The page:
Released: 28th August 2000
Writers: Pål Waaktaar / Magne Furuholmen / Morten Harket
Peak position: #1
Chart run: 1-4-13-21-27-32-49-52-60-72-X-X-69
Despite proving themselves as competent songwriters on their debut album, a1 were yet to score a #1 single. So, their record label came up with a surefire way to remedy that for the follow-up: a cover of Take On Me.
Of all the late-’90s/early-’00s pop acts whose biggest hit (in sales terms, at least) ended up being a cover version, a1 were probably among those who least deserved that to be their legacy. Or it was – at least – very misrepresentative. Though they were marketed as a fairly traditional boyband of the era, the group wrote or co-wrote 10 of the 12 tracks on their debut album, Here We Come and played their own instruments. The early singles they released didn’t necessarily showcase such talents because the desire – nay, necessity – from audiences for them to do so wasn’t there yet. Even so, resorting to a cover as the introduction to a1’s second album felt like it was doing the group a bit of a disservice. And yet, begrudgingly, choosing Take On Me was a great idea from Columbia Records. The track was a massive hit in 1985 for a-ha, reaching #1 in many countries – including America – and #2 in the UK. Its success was partly propelled by an award-winning music video that used rotoscoping to blend live-action and pencil-sketch animation.
Picking such a well-known song immediately put a1 on the radar. It’s not as if the group wasn’t popular: four consecutive top ten singles and a gold-certified debut album were evidence enough of that. Even so, their presence could still have passed by more casual fans, given how fiercely competitive the market was. Of course, a cover in itself wasn’t necessarily going to change that; but this one had the sort of stature that would provoke a response, which is exactly what a1 needed.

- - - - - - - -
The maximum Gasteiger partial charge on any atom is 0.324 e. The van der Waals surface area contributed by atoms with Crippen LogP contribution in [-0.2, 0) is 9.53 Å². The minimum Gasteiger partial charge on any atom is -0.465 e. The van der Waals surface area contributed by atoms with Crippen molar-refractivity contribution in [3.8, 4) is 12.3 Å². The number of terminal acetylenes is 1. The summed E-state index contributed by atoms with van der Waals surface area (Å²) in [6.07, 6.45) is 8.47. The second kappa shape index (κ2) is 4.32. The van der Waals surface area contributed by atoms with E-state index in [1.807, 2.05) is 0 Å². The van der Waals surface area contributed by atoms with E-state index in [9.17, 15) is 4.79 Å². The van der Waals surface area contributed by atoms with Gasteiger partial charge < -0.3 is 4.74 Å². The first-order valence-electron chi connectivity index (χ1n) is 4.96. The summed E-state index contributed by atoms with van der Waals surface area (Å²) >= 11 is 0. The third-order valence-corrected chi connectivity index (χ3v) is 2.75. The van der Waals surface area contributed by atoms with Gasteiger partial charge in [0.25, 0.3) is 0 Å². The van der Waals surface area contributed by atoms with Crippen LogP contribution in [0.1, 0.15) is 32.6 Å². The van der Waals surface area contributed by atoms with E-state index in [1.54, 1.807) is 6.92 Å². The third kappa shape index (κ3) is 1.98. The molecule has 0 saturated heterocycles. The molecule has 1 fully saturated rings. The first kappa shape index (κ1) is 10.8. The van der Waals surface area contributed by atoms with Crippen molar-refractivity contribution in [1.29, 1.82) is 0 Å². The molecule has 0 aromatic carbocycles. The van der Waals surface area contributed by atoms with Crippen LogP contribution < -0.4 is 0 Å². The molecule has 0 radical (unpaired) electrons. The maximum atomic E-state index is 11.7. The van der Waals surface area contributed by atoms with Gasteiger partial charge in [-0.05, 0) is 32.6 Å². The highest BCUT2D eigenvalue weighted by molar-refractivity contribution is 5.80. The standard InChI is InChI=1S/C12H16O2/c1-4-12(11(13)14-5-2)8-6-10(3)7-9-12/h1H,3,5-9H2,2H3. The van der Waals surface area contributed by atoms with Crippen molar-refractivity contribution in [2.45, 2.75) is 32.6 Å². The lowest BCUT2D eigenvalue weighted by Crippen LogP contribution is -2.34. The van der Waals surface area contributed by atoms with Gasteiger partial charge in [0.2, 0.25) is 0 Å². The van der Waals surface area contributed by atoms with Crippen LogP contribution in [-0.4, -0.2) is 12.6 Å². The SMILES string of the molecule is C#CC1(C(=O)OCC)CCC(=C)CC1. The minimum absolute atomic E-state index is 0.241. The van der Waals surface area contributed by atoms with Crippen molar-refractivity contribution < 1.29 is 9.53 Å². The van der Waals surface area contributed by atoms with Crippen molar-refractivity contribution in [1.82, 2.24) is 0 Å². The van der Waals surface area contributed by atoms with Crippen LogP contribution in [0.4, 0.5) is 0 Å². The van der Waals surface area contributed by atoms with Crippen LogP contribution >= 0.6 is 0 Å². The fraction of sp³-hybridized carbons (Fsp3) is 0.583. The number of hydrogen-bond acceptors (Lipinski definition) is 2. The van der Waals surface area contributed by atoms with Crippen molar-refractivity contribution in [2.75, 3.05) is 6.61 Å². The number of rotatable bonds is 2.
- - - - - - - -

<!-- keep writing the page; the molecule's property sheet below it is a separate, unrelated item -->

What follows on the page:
Sensibly, there isn’t any considerable attempt to change Take On Me; it essentially hits all the same beats as the original, and that’s entirely the right approach. The song’s enduring appeal is based on two distinctive elements: the distinctive synth riff and the falsetto note in the chorus. There’s much more to the track besides, but those bits need to happen and can’t be messed with in any significant way. So, the main difference is on the production side, where there is room to be more resourceful. This version of Take On Me is set against the backdrop of the digital revolution, and it steers much of the single’s identity. Adding an electro-tinged bassline gives the tracka fuller sound, while whooshing and whirring effects – vaguely reminiscent of a dial-up internet connection – occur intermittently. Even the liberal use of vocoder comes off as being stylistically driven rather than compensating for shortcomings.
Yet, as much as this is an intentional update of Take On Me designed to appeal to the ’00s pop audience, it’s handled with care and respect for the source material so that none of the changes are intrusive to the core of the song. As soon as the first verse starts: “Talking away, I don’t know what… I’m to say, I’ll say it anyway, today’s another day to find you, shine away… I’ll be coming for your love okay” it becomes apparent there’s no deviation from the established melody, and a1’s delivery evokes a rousing thrill that isn’t far from the original at all. Inevitably, taking a lead vocal initially performed by one person and then splitting it four ways means Take On Me loses a bit of conviction. But everything else remains intact, including the dizzying mid-track instrumental. It still runs for 30 seconds – which is quite unusual for turn-of-the-century pop music – and remains utterly exhilarating.